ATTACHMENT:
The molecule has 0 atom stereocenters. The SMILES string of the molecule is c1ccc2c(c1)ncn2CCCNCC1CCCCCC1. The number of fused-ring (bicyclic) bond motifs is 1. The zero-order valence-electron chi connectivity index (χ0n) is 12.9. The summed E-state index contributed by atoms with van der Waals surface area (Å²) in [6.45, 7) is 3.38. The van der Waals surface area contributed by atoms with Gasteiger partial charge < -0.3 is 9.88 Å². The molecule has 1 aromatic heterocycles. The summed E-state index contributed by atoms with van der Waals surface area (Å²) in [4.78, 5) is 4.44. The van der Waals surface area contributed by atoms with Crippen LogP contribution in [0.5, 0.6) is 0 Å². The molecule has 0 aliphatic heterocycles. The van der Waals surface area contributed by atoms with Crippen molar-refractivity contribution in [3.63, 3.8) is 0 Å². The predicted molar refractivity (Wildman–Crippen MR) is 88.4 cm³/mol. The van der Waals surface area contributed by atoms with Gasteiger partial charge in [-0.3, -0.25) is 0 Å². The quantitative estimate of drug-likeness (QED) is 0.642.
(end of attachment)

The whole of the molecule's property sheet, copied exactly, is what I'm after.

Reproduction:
The molecule has 0 atom stereocenters. The SMILES string of the molecule is c1ccc2c(c1)ncn2CCCNCC1CCCCCC1. The number of fused-ring (bicyclic) bond motifs is 1. The zero-order valence-electron chi connectivity index (χ0n) is 12.9. The summed E-state index contributed by atoms with van der Waals surface area (Å²) in [6.45, 7) is 3.38. The van der Waals surface area contributed by atoms with Gasteiger partial charge < -0.3 is 9.88 Å². The molecule has 1 aromatic heterocycles. The summed E-state index contributed by atoms with van der Waals surface area (Å²) in [4.78, 5) is 4.44. The van der Waals surface area contributed by atoms with Crippen LogP contribution in [0.5, 0.6) is 0 Å². The molecule has 0 aliphatic heterocycles. The van der Waals surface area contributed by atoms with Crippen molar-refractivity contribution in [3.63, 3.8) is 0 Å². The predicted molar refractivity (Wildman–Crippen MR) is 88.4 cm³/mol. The van der Waals surface area contributed by atoms with Gasteiger partial charge in [-0.3, -0.25) is 0 Å². The quantitative estimate of drug-likeness (QED) is 0.642.